Waltzing around the Interwebz

Just a quick pop-in to share some lovely things I found around the Interwebz!

  1. This post from Ann Voskamp – the idea of eating the Word as dessert after every meal, combined with the beautiful photos, made my heart full. Looking forward to having a family one day and making this part of our meal routine.
  2. From the sublime to the rather shallow… how incredible is Erdem’s Resort 2013 collection? The navy and plum colors, the florals, the cuts and tailoring… gah! I would wear every. single. piece. Except perhaps the bikini/high heels combo. Not so practical for the nanny of a toddler!
  3. Incredible, strong, honest, and TRUE article on why we shouldn’t be reading 50 Shades of Gray. Thank you, Erin, for being brave to voice the wisdom God gave you!

Be back later, folks! I have several posts planned and this time I mean to actually follow through!



Once Upon a Time: Books!

This week’s OUaT post is inspired by these thoughts from Gussy Sews. Just like her family, one of our common loves is a passion for books. Luckily both my brother-in-law and sister-in-law enjoy reading as much as the rest of us, or I predict they’d be pretty left out! Both my niece (2 mos.) and nephew (20 mos.) have growing libraries – in fact my sister had a book shower for my niece. I think it’s an awesome idea… tucking it away for my future progeny.

A large part of my childhood memories of free time are those spent with a book. Curled on the couch, or perhaps “hot-sitting” – my siblings’ and my term for sitting on a floor heating vent with a blanket. One of the best things my parents did for us in regards to reading, was to only ever limit our book choices for content. I only ever remember being told I couldn’t read a book because it had themes or situations inappropriate for my age, but never because, “that’s too big a book for you.” In fact, I can remember the deep indignation I felt whenever I discovered I’d read the abridged version of a book – what had I missed?

My family didn’t just enjoy books individually, though. Some of my best and favorite reading memories are those when my mom read aloud. Every single morning, after Bible study, before we got going with schoolwork, mom would read a few chapters from a book. Sometimes it was a story from the particular era we were studying in history, sometimes it was a classic she wanted to introduce us to, and sometimes it was one we had picked out. As we listened, we occupied our fingers… my brother always drawing, while my sister and I either drew or worked on cross-stich.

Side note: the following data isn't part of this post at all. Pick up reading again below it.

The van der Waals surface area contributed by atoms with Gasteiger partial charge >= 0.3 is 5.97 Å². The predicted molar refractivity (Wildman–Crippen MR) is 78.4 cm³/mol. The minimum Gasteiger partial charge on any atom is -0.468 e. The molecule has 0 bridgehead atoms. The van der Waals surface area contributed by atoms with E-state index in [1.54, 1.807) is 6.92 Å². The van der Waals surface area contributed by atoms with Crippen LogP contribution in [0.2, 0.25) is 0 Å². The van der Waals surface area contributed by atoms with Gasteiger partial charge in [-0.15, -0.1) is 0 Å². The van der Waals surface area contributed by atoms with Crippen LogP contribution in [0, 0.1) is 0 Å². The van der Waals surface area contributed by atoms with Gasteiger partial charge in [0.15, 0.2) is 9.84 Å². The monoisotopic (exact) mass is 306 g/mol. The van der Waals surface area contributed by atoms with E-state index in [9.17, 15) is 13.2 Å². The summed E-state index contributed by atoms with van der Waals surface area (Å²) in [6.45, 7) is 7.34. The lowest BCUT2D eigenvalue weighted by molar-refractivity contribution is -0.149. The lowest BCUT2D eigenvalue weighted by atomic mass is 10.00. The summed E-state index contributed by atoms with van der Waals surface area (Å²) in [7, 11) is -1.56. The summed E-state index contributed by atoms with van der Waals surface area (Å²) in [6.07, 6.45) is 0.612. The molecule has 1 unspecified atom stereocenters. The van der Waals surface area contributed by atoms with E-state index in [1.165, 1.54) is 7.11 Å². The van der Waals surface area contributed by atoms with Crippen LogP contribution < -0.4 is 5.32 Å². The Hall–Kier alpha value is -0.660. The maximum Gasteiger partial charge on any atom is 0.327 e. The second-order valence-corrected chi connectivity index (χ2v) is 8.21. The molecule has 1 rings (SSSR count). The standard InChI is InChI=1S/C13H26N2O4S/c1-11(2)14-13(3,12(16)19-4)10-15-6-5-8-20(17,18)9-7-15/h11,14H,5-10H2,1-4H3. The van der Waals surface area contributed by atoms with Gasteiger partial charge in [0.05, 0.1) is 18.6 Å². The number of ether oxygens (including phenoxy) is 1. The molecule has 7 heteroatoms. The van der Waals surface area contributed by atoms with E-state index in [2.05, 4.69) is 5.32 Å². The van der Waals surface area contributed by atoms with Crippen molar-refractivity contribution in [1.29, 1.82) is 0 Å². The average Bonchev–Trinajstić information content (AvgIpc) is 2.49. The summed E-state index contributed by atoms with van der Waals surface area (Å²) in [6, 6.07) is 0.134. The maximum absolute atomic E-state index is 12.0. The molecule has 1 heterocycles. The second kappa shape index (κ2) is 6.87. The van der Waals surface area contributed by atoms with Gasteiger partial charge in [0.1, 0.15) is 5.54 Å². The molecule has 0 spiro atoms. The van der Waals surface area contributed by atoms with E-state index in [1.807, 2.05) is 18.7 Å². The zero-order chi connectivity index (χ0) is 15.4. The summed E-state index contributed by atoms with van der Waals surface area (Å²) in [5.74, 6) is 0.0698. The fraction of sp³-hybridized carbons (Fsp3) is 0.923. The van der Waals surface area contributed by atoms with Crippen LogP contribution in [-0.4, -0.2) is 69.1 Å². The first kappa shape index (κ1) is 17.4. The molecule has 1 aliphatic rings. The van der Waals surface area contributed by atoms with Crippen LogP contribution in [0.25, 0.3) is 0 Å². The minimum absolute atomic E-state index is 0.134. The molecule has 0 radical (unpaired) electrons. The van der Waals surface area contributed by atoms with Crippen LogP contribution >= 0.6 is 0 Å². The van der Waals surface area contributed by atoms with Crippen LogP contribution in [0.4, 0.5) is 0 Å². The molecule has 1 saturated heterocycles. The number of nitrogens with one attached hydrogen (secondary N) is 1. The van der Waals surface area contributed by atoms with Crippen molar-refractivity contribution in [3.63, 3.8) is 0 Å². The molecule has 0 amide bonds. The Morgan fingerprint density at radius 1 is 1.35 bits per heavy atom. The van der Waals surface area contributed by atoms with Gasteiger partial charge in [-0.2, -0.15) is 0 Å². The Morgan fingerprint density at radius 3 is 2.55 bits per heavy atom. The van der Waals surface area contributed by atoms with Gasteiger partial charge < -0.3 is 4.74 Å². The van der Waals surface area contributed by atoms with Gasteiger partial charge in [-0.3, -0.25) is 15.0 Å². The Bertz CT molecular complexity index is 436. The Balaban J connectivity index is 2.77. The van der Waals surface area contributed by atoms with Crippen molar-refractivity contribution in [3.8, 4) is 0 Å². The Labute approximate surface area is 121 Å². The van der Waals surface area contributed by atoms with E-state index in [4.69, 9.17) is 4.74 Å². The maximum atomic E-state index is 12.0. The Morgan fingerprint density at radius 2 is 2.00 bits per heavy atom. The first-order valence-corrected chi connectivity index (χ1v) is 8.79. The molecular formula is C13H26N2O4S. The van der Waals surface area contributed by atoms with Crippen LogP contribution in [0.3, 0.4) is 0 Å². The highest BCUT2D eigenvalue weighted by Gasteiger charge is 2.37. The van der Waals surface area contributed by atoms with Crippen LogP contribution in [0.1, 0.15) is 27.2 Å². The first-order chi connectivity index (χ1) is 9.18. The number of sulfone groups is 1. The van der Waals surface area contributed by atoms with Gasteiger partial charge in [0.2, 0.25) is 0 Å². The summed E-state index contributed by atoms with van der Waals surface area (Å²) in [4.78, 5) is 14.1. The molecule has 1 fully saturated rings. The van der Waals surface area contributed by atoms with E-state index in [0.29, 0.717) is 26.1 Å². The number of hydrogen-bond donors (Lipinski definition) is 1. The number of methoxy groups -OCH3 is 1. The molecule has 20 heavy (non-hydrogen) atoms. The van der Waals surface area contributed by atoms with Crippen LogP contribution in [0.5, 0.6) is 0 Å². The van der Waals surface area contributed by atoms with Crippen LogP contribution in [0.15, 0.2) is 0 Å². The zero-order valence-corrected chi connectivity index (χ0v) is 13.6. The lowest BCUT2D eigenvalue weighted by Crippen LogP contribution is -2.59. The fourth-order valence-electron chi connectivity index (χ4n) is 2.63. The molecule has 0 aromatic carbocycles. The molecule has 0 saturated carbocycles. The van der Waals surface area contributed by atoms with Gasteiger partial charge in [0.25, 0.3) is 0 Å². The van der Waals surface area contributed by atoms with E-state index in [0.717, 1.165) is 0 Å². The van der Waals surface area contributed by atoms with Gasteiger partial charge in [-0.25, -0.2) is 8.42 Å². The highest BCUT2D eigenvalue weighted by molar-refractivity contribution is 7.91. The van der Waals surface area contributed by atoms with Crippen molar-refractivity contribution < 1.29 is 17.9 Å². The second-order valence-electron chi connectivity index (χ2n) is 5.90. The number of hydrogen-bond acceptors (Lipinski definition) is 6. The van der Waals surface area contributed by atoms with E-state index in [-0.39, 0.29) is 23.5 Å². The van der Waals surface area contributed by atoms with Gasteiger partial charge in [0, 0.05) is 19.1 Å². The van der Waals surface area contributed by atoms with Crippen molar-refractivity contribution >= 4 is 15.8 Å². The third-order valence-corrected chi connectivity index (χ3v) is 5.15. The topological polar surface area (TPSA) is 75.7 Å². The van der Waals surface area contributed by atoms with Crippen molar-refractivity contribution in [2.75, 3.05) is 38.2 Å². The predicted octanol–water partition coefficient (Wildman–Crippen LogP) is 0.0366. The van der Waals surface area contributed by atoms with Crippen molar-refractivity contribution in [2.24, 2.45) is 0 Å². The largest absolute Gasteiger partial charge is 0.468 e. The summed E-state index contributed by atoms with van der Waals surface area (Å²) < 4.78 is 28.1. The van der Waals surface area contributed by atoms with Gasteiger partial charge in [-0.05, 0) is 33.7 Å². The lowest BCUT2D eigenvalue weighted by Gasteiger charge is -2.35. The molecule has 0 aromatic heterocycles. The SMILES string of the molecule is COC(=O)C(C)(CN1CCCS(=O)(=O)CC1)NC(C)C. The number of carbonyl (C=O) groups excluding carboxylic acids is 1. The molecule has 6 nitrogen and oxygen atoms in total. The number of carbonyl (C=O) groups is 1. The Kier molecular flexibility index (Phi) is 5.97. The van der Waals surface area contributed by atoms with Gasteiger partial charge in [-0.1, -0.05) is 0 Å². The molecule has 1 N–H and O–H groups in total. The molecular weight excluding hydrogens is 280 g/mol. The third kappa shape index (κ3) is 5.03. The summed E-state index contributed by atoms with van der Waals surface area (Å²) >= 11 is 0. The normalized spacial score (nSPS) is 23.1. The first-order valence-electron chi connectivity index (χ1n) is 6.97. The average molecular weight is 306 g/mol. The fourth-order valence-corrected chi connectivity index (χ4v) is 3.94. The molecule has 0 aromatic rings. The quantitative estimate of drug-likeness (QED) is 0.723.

This tradition only stopped when my brother left for college… when I was sixteen turning seventeen. I still love to hear people read aloud, although that isn’t an opportunity grown-ups get very often.

My mom picked the picture at the top when I requested a reading photo from her (she always gets a OUaT preview because I always have to apply to her for old photos). That’s from March 1992. I was 6.5, practicing my reading with a Bible story book we still have – I like to think that some day grandma and grandpa will introduce the stories of God’s people to my little ones from that same book.

A funny anecdote about the photo (besides the fact that, yes, I’m wearing the prairie dress): I think it’s probably taken not too long after my mom got her shoulder-length hair cut and permed. I don’t remember this, but apparently when she arrived home, I took one look at her, burst into tears and exclaimed, “You don’t look like my mama anymore!” Poor mom. I’m sorry! I think you looked lovely and it was in fact more flattering than the longer hair was!

What about you? What’s your history with books?


Once Upon a Time Wednesday: Bang a Drum

Whew. It’s good to feel well. I rarely get sick so this was a reminder to be thankful for my relative good health! Y’all, I was wiped out. Flu = not fun. But I’m back in time for Once Upon a Time. I promise I’ll get with the program soon and post other things than OUaT.

When I was about 11 I discovered this book at our local library. I probably read it at least a half dozen times before we moved a few years later. The book is now out of print and I’ve never seen it elsewhere. But I found it on Amazon for $0.01 a couple weeks ago and, of course, purchased it.
It came last week and I’m nearly finished. It’s not a difficult read. Based on a true family, it’s the story of Julian and Edie and how they build their family. After their first son, they commit to adoption. Gradually what was supposed to be four kids total grows to eight. Each chapter chronicles the arrival of a new child.
Of course reading the book now as an adult, there’s things I notice which I didn’t before. The occasionally saccharine ease with which such a diverse family bonds and grows. The huge difference between the adoption process in the 1960s and now. The sometimes hilariously unpolitically correct details of the story – stocking up on broccoli before adopting a Chinese girl because, “I’ve heard the Chinese like broccoli!” *headdesk*
But something remains the same from when I first read this 15 years ago. I didn’t exactly recognize what happened at the time, but when I finished the story the first time, I knew something. I knew that one day I would adopt. I now realize that this wasn’t just a sweet idea, it was a future planted in my heart by God. I’ve dreamed of it ever since. I know it’s part of His plan for my life. To be mommy to children not all born to me biologically, but all born in my heart. So reading the book now, sappy and simplified for children as it is, I laughed and cried and felt the dream grow even stronger. It’ll remain a treasure on my bookshelf and one day, I’ll sit down and read it to my little brood and celebrate how each one of the came to me.